March 5, 2021 at 9:22 am #10793
Hello all, thanks for considering my question.
After a couple of decades of running off and on as my major source of exercise, I was introduced to and fell in love with triathlon. I had been an age grouper triathlete at distances ranging from sprint to Half Ironman over a period of about 5 years. I sustained an overuse injury as I pushed to the full Iron Man distance and also developed a sensitivity to water in my nose that made any swimming a wholly unsatisfying task (didn’t matter if I swam in chlorine, salt, or freshwater, one swim would leave me blocked nasally for days despite nasal sprays, steroids, etc). I was so demoralized by the combination of the injury and swimming struggles that I essentially gave up training and sulked for about 2 years before I started back up again about 9 months ago. Of course I lost all the fitness I had and I’m reminded every day of how much I’ve lost by giving up… but that’s not the reason for the post.
Given my swimming problems (in addition to the persistent nose issues, the closest pool to me is about an hour drive and, although I did it for years, I have no interest in early morning drives through the snow spending 2 hours driving for one hour swimming), I have experimented with Row/Bike/Run triathlon and scheduled a race series in my basement through the winter as motivation. I’ve focused entirely on low intensity work while I get back in shape (quasi-maffetone) and am soon to finish my 2nd 3month block with an olympic distance test, which I’ve set as 5km row, 40km bike, 10km run, next weekend. With some aerobic endurance back, I feel like I’m ready to intensify my efforts and have been intrigued in the past by the 80/20 method so I’ve purchased an 80/20 plan and will be replacing swimming with rowing. I’m fully aware that they are different sports (rowing and swimming) and work different muscle groups and I have no intention of transitioning back to swimming, at least not in the next 1-2 seasons. I’m content with and enjoying this multi-sport mix for the time being. I’m just wondering if anyone has insight into how to modify the swimming workouts to be most appropriate for rowing. As it stands, in my past few months I’ve simply done 10 mins of rowing for every 500yards of swimming. I don’t know if that conversion is appropriate for interval training and hoped someone here might have more insight that could help me optimize my row training using the 80/20 swim workouts as a guide. Thank you in advance for you insights!March 5, 2021 at 12:33 pm #10803
Does your ergometer give you virtual distance? If so, I recommend going with a distance-to-distance conversion because in any modality–swimming, rowing, etc.–you cover more distance in equal time at higher intensities. For example, let’s assume it takes you about 10 minutes to swim 500 yards in Zone 2. Now what you need to know is how long it takes you to row 500 yards in Zone 2. Let’s say it’s 2.5 minutes. In this scenario, Every 100 yards of swimming (regardless of intensity) in the 80/20 swim sets converts to 400 yards of rowing.March 5, 2021 at 1:57 pm #10810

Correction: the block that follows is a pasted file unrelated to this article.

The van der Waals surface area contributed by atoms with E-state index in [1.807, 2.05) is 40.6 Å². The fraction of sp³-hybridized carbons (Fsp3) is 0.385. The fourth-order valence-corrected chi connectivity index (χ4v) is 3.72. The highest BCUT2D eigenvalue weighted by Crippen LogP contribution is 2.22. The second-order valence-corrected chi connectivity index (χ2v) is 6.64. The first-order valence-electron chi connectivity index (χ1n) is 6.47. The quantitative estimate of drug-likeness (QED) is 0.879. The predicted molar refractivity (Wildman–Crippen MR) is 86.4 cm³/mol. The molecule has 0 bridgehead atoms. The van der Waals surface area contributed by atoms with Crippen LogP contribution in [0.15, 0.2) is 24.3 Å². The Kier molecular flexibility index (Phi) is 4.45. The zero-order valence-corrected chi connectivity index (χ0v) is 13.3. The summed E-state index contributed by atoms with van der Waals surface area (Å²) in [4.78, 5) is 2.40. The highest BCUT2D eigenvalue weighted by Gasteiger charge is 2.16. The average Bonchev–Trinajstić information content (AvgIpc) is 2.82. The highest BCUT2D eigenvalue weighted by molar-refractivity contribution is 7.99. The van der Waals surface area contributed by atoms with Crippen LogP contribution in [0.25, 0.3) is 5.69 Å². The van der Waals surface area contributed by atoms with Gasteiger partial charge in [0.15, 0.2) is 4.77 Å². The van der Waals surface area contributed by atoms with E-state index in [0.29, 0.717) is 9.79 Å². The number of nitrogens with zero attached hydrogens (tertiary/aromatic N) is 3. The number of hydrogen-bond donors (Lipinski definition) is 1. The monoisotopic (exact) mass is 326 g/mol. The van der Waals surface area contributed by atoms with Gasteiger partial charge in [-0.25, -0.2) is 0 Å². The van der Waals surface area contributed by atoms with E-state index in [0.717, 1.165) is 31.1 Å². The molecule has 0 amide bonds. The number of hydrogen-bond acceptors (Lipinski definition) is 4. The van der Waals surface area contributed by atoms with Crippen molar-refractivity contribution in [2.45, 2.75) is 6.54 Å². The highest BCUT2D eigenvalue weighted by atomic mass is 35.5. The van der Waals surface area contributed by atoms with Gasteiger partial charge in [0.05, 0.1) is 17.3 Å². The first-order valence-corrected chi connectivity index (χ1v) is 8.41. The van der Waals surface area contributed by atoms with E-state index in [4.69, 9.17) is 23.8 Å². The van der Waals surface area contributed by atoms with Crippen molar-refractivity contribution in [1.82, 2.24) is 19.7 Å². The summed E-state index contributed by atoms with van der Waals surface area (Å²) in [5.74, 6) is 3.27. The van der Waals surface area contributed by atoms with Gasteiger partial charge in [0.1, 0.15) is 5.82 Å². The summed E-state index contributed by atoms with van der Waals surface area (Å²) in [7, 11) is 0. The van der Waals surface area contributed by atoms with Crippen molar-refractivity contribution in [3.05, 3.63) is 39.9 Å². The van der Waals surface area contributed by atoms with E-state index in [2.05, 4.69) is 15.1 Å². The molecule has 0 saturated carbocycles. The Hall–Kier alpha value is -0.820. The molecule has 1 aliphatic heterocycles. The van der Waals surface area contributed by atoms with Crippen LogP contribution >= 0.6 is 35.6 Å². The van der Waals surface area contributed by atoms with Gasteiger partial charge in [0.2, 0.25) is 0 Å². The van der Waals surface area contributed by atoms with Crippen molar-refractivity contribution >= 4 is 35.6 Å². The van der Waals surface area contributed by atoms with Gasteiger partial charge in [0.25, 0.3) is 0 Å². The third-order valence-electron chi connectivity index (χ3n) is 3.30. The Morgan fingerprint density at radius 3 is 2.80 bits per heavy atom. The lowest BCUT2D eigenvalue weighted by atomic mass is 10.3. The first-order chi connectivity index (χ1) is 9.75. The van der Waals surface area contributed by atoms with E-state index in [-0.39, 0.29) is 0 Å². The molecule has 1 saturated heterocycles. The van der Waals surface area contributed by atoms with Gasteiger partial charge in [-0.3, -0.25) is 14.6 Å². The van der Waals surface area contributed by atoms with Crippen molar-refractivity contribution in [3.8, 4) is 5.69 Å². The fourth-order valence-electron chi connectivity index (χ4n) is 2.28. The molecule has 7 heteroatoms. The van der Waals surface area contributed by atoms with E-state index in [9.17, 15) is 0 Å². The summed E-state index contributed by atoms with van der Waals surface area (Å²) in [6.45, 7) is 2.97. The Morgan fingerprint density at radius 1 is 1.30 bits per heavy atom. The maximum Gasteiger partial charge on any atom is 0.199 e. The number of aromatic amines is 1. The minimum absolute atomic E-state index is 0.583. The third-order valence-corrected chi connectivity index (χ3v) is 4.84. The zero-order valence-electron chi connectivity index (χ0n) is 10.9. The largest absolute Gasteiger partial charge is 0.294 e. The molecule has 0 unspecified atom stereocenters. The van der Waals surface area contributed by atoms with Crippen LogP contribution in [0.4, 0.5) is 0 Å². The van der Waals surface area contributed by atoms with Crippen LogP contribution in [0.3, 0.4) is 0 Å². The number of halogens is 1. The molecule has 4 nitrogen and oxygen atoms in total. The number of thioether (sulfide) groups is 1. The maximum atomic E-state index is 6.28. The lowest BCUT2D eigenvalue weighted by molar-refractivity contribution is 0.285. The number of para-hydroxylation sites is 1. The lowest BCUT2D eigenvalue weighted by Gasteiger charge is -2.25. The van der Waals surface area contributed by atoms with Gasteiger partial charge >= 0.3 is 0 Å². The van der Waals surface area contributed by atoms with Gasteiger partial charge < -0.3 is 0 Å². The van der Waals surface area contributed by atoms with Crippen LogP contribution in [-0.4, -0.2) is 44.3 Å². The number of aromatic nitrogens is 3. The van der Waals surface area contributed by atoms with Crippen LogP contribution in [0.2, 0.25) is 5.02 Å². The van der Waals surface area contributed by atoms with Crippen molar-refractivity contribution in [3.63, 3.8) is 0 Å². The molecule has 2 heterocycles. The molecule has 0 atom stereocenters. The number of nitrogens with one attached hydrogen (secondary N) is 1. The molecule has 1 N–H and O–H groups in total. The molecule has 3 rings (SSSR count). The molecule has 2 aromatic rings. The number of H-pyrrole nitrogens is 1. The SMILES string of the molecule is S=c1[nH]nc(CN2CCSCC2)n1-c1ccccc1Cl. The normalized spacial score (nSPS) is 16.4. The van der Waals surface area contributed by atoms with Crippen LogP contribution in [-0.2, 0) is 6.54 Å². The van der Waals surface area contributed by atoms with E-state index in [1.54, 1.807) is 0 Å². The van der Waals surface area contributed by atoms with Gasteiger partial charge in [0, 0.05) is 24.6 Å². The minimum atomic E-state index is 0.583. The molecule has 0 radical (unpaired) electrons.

Thanks for the rapid reply Matt. I have a concept 2 and yes it does do distance. I’ve been using it since I started training again last summer so I have plenty of data with distance and heart rate. Although most of my efforts were intended to be easy I’m sure I’ve fallen into the trap of pushing into moderate and even high intensity at times. If I’m following your logic correctly then I should calculate my average rowing velocity in each of the heart rate zones and use that to derive a conversion for the target distance. That sounds much better than just 10min per 500 yards. My tower also displays power and I wondered if I could use it much like the power meter on my bike. For cycling I’ve really come to rely on and appreciate my power based training. In that case I could use power targets for specified intervals of time. I know you have workouts for running which are power based… would you happen to have similar for swimming or rowing?March 5, 2021 at 3:09 pm #10811
It’s even easier than that. You should be able to use a single conversion ratio for all five zones. If you’re four times faster on the rower in Zone 1, then you should also be about four times faster relative to swimming in Zones 2-5.
We don’t offer power-based rowing workouts, but if I were you I would indeed do power-based workouts on the rower. It would be pretty easy to at least create custom rowing power zones. Your average watts in a 6:00 time trial will be you VO2max rowing power, which becomes the top of Zone 4, etc.March 6, 2021 at 9:28 am #10828
Thanks again Matt. So if I’m following correctly, I’d then take a swim workout like STT2: 200 yd Z1, 400 yd Z3, 120″ rest, 200 yd Z3, 120″ rest, 200 yd Z1
And would use the converted distances (ie if I rowed 4 times faster on average like you suggest) and power zones from the training peaks rowing autocalculator (with threshold set at 150W as an example), then the workout becomes:
800yd at 85W, 1600yd at 135W, 2 min rest, 800yd at 135W, 2 min rest, 800yd at 85W.
If I’ve got it right, this is exactly what I was looking for. I’ll do a time trial to try to get a better idea of my FTP and then I should be off to the races. Thanks!March 6, 2021 at 11:42 am #10842
That’s the idea. Power zones might need to be a little different for rowing. I’ll look into that.
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